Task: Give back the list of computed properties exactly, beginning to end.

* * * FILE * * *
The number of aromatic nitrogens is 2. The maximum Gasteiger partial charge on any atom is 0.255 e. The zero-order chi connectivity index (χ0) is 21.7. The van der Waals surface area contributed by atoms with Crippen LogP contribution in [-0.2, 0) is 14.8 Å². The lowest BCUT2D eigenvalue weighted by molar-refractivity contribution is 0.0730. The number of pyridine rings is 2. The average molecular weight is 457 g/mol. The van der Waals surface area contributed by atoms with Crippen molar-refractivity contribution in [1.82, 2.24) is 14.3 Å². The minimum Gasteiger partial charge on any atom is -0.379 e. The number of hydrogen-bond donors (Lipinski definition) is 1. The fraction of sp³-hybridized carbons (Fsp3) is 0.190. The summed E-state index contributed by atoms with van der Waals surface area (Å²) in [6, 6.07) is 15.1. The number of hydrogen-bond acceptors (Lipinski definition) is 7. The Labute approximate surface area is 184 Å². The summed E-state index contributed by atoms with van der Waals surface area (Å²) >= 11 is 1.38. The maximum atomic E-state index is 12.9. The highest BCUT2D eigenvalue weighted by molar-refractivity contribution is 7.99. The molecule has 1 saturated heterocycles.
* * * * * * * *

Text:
The number of aromatic nitrogens is 2. The maximum Gasteiger partial charge on any atom is 0.255 e. The zero-order chi connectivity index (χ0) is 21.7. The van der Waals surface area contributed by atoms with Crippen LogP contribution in [-0.2, 0) is 14.8 Å². The lowest BCUT2D eigenvalue weighted by molar-refractivity contribution is 0.0730. The number of pyridine rings is 2. The average molecular weight is 457 g/mol. The van der Waals surface area contributed by atoms with Crippen molar-refractivity contribution in [1.82, 2.24) is 14.3 Å². The minimum Gasteiger partial charge on any atom is -0.379 e. The number of hydrogen-bond donors (Lipinski definition) is 1. The fraction of sp³-hybridized carbons (Fsp3) is 0.190. The summed E-state index contributed by atoms with van der Waals surface area (Å²) in [6, 6.07) is 15.1. The number of hydrogen-bond acceptors (Lipinski definition) is 7. The Labute approximate surface area is 184 Å². The summed E-state index contributed by atoms with van der Waals surface area (Å²) >= 11 is 1.38. The maximum atomic E-state index is 12.9. The highest BCUT2D eigenvalue weighted by molar-refractivity contribution is 7.99. The molecule has 1 saturated heterocycles.